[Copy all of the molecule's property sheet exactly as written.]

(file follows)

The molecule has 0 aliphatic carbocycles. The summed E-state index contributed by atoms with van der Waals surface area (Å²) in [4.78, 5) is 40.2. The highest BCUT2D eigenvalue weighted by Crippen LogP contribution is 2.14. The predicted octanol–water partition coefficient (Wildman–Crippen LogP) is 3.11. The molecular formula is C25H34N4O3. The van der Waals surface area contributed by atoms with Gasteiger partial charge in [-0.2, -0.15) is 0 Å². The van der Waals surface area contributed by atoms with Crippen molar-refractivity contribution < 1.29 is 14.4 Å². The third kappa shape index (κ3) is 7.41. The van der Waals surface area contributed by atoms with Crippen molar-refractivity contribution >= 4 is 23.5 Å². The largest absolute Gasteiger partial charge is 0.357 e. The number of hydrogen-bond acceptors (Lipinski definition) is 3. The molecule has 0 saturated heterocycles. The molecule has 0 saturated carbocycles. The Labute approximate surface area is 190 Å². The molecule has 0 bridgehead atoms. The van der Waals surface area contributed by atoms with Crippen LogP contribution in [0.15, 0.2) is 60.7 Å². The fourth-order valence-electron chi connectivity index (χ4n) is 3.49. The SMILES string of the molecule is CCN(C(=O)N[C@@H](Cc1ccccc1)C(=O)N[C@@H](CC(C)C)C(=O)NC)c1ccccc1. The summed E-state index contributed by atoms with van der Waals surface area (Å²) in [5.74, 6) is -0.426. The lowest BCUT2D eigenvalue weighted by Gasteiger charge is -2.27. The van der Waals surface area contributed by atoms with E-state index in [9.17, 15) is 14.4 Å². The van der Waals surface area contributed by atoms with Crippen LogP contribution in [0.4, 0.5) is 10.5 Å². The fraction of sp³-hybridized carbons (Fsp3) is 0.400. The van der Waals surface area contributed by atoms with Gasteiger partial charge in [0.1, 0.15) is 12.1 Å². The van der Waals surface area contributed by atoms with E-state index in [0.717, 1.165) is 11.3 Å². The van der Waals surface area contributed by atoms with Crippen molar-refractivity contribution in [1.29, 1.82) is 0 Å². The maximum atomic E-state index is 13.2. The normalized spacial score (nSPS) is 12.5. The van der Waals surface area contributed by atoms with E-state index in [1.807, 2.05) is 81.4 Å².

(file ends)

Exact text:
The molecule has 0 aliphatic carbocycles. The summed E-state index contributed by atoms with van der Waals surface area (Å²) in [4.78, 5) is 40.2. The highest BCUT2D eigenvalue weighted by Crippen LogP contribution is 2.14. The predicted octanol–water partition coefficient (Wildman–Crippen LogP) is 3.11. The molecular formula is C25H34N4O3. The van der Waals surface area contributed by atoms with Gasteiger partial charge in [-0.2, -0.15) is 0 Å². The van der Waals surface area contributed by atoms with Crippen molar-refractivity contribution < 1.29 is 14.4 Å². The third kappa shape index (κ3) is 7.41. The van der Waals surface area contributed by atoms with Crippen molar-refractivity contribution >= 4 is 23.5 Å². The largest absolute Gasteiger partial charge is 0.357 e. The number of hydrogen-bond acceptors (Lipinski definition) is 3. The molecule has 0 saturated heterocycles. The molecule has 0 saturated carbocycles. The Labute approximate surface area is 190 Å². The molecule has 0 bridgehead atoms. The van der Waals surface area contributed by atoms with Crippen LogP contribution in [0.15, 0.2) is 60.7 Å². The fourth-order valence-electron chi connectivity index (χ4n) is 3.49. The SMILES string of the molecule is CCN(C(=O)N[C@@H](Cc1ccccc1)C(=O)N[C@@H](CC(C)C)C(=O)NC)c1ccccc1. The summed E-state index contributed by atoms with van der Waals surface area (Å²) in [5.74, 6) is -0.426. The lowest BCUT2D eigenvalue weighted by Gasteiger charge is -2.27. The van der Waals surface area contributed by atoms with E-state index in [9.17, 15) is 14.4 Å². The van der Waals surface area contributed by atoms with Crippen LogP contribution in [0.4, 0.5) is 10.5 Å². The fraction of sp³-hybridized carbons (Fsp3) is 0.400. The van der Waals surface area contributed by atoms with Gasteiger partial charge in [0.1, 0.15) is 12.1 Å². The van der Waals surface area contributed by atoms with E-state index in [0.717, 1.165) is 11.3 Å². The van der Waals surface area contributed by atoms with Crippen molar-refractivity contribution in [1.29, 1.82) is 0 Å². The maximum atomic E-state index is 13.2. The normalized spacial score (nSPS) is 12.5. The van der Waals surface area contributed by atoms with E-state index in [1.807, 2.05) is 81.4 Å².